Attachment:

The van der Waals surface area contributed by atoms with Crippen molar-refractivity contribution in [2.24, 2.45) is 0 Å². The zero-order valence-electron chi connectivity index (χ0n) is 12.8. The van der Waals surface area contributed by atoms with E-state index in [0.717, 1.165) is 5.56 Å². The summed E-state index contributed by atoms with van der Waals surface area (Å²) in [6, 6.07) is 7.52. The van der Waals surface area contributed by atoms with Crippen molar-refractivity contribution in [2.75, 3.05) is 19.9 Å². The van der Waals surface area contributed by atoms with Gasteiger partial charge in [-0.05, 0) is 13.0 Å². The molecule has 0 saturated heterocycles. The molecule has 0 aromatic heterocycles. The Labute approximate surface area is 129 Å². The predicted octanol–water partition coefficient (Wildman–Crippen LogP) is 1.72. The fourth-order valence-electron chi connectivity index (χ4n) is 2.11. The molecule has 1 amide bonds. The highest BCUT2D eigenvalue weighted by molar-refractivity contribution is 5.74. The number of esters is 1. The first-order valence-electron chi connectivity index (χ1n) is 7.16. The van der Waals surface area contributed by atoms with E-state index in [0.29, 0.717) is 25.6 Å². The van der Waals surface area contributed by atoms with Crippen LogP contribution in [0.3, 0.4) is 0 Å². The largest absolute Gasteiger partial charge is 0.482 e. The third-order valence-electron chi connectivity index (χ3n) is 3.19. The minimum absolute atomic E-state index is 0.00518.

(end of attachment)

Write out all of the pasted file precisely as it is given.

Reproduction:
The van der Waals surface area contributed by atoms with Crippen molar-refractivity contribution in [2.24, 2.45) is 0 Å². The zero-order valence-electron chi connectivity index (χ0n) is 12.8. The van der Waals surface area contributed by atoms with E-state index in [0.717, 1.165) is 5.56 Å². The summed E-state index contributed by atoms with van der Waals surface area (Å²) in [6, 6.07) is 7.52. The van der Waals surface area contributed by atoms with Crippen molar-refractivity contribution in [2.75, 3.05) is 19.9 Å². The van der Waals surface area contributed by atoms with Gasteiger partial charge in [-0.05, 0) is 13.0 Å². The molecule has 0 saturated heterocycles. The molecule has 0 aromatic heterocycles. The Labute approximate surface area is 129 Å². The predicted octanol–water partition coefficient (Wildman–Crippen LogP) is 1.72. The fourth-order valence-electron chi connectivity index (χ4n) is 2.11. The molecule has 1 amide bonds. The highest BCUT2D eigenvalue weighted by molar-refractivity contribution is 5.74. The number of esters is 1. The first-order valence-electron chi connectivity index (χ1n) is 7.16. The van der Waals surface area contributed by atoms with E-state index in [0.29, 0.717) is 25.6 Å². The van der Waals surface area contributed by atoms with Crippen LogP contribution in [0.3, 0.4) is 0 Å². The largest absolute Gasteiger partial charge is 0.482 e. The third-order valence-electron chi connectivity index (χ3n) is 3.19. The minimum absolute atomic E-state index is 0.00518.